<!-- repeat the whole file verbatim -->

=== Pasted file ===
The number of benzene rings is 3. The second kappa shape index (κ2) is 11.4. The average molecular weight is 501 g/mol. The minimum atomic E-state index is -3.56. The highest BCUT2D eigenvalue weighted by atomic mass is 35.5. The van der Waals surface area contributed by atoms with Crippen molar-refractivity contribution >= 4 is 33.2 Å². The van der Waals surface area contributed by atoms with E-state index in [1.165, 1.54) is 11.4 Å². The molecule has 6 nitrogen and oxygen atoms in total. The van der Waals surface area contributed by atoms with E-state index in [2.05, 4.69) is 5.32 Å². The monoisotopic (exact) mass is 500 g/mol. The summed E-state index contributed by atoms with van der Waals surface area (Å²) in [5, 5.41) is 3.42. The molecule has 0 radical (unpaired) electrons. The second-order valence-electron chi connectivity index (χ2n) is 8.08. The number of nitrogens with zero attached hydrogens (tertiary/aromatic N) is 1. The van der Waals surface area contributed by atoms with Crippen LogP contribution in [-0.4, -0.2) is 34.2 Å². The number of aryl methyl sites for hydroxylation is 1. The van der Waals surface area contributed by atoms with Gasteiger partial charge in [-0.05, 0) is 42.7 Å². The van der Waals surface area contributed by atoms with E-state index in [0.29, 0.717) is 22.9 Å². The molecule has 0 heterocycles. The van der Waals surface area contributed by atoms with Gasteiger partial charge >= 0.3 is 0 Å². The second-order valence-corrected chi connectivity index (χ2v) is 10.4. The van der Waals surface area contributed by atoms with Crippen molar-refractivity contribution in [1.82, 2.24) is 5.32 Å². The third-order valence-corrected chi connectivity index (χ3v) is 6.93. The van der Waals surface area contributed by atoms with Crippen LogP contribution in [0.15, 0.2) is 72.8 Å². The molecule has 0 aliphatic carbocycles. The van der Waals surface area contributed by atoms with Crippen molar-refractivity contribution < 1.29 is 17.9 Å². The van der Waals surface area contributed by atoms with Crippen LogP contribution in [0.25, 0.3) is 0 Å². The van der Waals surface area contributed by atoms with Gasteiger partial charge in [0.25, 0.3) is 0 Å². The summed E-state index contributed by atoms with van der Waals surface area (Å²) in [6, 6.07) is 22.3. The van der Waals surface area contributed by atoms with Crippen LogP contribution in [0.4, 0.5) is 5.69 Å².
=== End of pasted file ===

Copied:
The number of benzene rings is 3. The second kappa shape index (κ2) is 11.4. The average molecular weight is 501 g/mol. The minimum atomic E-state index is -3.56. The highest BCUT2D eigenvalue weighted by atomic mass is 35.5. The van der Waals surface area contributed by atoms with Crippen molar-refractivity contribution >= 4 is 33.2 Å². The van der Waals surface area contributed by atoms with E-state index in [1.165, 1.54) is 11.4 Å². The molecule has 6 nitrogen and oxygen atoms in total. The van der Waals surface area contributed by atoms with E-state index in [2.05, 4.69) is 5.32 Å². The monoisotopic (exact) mass is 500 g/mol. The summed E-state index contributed by atoms with van der Waals surface area (Å²) in [5, 5.41) is 3.42. The molecule has 0 radical (unpaired) electrons. The second-order valence-electron chi connectivity index (χ2n) is 8.08. The number of nitrogens with zero attached hydrogens (tertiary/aromatic N) is 1. The van der Waals surface area contributed by atoms with Crippen LogP contribution in [-0.4, -0.2) is 34.2 Å². The number of aryl methyl sites for hydroxylation is 1. The van der Waals surface area contributed by atoms with Gasteiger partial charge in [-0.05, 0) is 42.7 Å². The van der Waals surface area contributed by atoms with E-state index in [0.29, 0.717) is 22.9 Å². The molecule has 0 heterocycles. The van der Waals surface area contributed by atoms with Gasteiger partial charge >= 0.3 is 0 Å². The second-order valence-corrected chi connectivity index (χ2v) is 10.4. The van der Waals surface area contributed by atoms with Crippen molar-refractivity contribution in [1.82, 2.24) is 5.32 Å². The third-order valence-corrected chi connectivity index (χ3v) is 6.93. The van der Waals surface area contributed by atoms with Crippen LogP contribution in [0.15, 0.2) is 72.8 Å². The molecule has 0 aliphatic carbocycles. The van der Waals surface area contributed by atoms with Crippen molar-refractivity contribution < 1.29 is 17.9 Å². The van der Waals surface area contributed by atoms with Crippen LogP contribution in [0.25, 0.3) is 0 Å². The van der Waals surface area contributed by atoms with Gasteiger partial charge in [0.25, 0.3) is 0 Å². The summed E-state index contributed by atoms with van der Waals surface area (Å²) in [6, 6.07) is 22.3. The van der Waals surface area contributed by atoms with Crippen LogP contribution in [0.4, 0.5) is 5.69 Å².